The aims of the work were: (i) to confirm the effectivity of the Se-biofortification technique used, which was able to transfer Se from soil to roots and aerial parts; (ii) to verify if Se-biofortification can increase the drought tolerance of maize plants and which mechanisms would be involved in this water stress tolerance, studying specifically the role of pigments, proteins, ions and DNA methylation.
Materials and Methods
Type of Soil Used
A clay-loam soil was air-dried, passed through a 2 mm sieve and analyzed for its basic physical and chemical properties. Water-holding capacity was 300 mL kg-1 and the permanent wilting point was 120 mL kg-1. On a dry weight basis: a pH (H2O) of 8.3, CaCO3 concentration of 240 g kg-1, total organic C of 9.9 g kg-1, total N concentration of 1.0 g kg-1, CSC of 20.1 cmol(+) kg-1 and total Se concentration of 12.0 mg kg-1. Soil analyses were performed following official methods (Carter and Gregorich, 2007). For the determination of Se concentration, acid digestion of soil [0.25 g was performed with a mixture of HNO3 and H2O2 (8:2, v/v)]. The determination of the Se in digested materials was accomplished by using an atomic absorption spectrophotometer (US Environmental Protection Agency [EPA], 1996), equipped with a graphite furnace and a deuterium lamp (Shimadzu AA-6800, GF-AAS, “Shimadzu Corp.”, Tokyo, Japan). The back-ground correction was carried out using a matrix modifier of Pd(NO3)2 in 0.5 M in HNO3 (Sigma-Aldrich, St. Louis, MO, United States).
Soil spiking was performed by taking samples of the same air dried and sieved (<2 mm) soil. The soil (3 kg) in the Se treated samples has been fertilized by adding 150 mg of Se (328 mg of sodium selenite) to each pot before sowing. The Se salt was added to the soil and then stirred for 4 h.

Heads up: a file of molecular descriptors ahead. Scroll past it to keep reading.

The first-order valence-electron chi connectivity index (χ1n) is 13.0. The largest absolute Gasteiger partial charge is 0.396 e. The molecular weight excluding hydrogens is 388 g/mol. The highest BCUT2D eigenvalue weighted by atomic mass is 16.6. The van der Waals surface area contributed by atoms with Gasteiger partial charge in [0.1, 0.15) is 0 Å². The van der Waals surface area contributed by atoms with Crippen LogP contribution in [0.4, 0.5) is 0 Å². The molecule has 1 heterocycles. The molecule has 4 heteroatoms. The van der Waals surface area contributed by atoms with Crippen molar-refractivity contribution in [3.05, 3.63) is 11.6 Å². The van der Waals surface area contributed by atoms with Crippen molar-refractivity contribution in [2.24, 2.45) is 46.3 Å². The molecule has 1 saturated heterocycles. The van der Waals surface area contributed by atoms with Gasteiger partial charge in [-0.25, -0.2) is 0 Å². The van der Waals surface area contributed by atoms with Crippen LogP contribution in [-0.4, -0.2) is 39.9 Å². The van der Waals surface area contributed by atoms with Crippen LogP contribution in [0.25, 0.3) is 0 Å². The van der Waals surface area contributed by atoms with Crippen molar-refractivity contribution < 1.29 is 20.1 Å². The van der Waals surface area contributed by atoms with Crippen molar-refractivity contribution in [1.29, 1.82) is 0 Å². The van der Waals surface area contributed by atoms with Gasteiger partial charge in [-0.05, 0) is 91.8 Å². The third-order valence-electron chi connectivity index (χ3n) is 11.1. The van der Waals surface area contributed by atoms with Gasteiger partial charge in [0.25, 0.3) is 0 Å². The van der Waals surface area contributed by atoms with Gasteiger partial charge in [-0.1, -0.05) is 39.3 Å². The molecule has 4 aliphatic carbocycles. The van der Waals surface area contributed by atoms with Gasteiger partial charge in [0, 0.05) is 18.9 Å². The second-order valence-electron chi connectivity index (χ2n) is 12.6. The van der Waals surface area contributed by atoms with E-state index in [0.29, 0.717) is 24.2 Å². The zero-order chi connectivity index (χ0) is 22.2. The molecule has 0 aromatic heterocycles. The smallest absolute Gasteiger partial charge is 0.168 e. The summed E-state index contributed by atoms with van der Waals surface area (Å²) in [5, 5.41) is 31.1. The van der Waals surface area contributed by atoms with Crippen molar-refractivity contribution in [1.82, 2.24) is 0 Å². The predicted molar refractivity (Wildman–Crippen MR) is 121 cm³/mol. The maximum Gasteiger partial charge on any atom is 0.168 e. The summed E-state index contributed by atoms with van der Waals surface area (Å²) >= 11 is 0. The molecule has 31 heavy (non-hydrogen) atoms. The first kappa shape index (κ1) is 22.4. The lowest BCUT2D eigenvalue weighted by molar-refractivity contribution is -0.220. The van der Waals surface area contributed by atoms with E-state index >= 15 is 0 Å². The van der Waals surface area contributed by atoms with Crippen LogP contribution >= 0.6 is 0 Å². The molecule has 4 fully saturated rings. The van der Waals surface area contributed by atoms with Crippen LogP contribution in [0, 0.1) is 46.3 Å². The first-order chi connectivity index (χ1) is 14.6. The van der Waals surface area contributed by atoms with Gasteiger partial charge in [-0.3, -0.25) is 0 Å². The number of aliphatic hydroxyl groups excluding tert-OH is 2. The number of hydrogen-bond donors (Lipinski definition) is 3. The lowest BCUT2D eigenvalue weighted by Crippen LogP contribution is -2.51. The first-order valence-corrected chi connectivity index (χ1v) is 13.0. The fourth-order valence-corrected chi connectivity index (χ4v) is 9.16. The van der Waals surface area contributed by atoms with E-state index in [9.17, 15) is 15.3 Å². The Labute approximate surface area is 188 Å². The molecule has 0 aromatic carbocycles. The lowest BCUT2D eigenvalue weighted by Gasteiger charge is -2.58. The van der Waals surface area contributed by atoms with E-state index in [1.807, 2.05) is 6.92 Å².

The bioassay was carried out at the greenhouse of the Department of Agricultural, Food and Environmental Sciences, University of Perugia (Central Italy, 12°23-E, 43°5-N), in May 2015, with minimum temperature ranging between 10°C and 15°C and maximum temperature ranging from 20°C to 36°C.
The experimental design was completely randomized with four treatment factors: normal irrigation without Se treatment (WW-Se), DS without Se treatment (DS-Se), normal irrigation with Se treatment (WW+Se) and Se under DS condition (DS+Se) and six replicates, for a total of 24 pots. Maize (cv Fidias) was sown (11 May 2015) in 0.20 m diameter PVC pots filled with 3,000 g of air-dried soil, using three seeds per pot. For the samples under normal irrigation, the pots were sub-irrigated every 2nd day to recover water-holding capacity. For the stressed samples, DS was imposed on 5 June 2015, on plants 0.25 m high. From this date, irrigations were suspended to let the soil reach a water content equal to 25% of the available water. Later, the pots were sub irrigated every 2nd day to recover a water content equal to 25% of the available moisture content. The amount of water needed to reach 100 and 25%, respectively, of available moisture content in the soil were determined by considering the average weight of the pots and giving the same amount of water to all pots in the same irrigation treatment. Once in a week the sub-irrigations were performed by using a solution of fertilizer for hydroponics (FLORY 9, Agrochimica, Italy), containing 5% total N, 7% P2O5, 22% K2O, 6% MgO and less than 10 μg Se kg-1. Maize plants were grown up until pot size represented an obstacle to normal development; in detail, they were harvested at 0.50 m height (14 July 2015). After harvesting, all plants were rinsed quickly in deionized water, weighed and split into the different organs: roots and aerial parts (aerial parts and leaves).
Plant aerial part height was determined by placing samples on black chart paper with a 1 m ruler alongside them. Portions of roots and aerial parts harvested were weighed and immediately used for the analysis that required fresh material (Se speciation and proline). Aerial part dry weight was obtained by drying samples in a forced-draft oven at 60°C for 48 h and ground to pass through a 0.5-mm sieve. Other portions were collected and rapidly frozen at -80°C and used for DNA extraction (MSAP technique).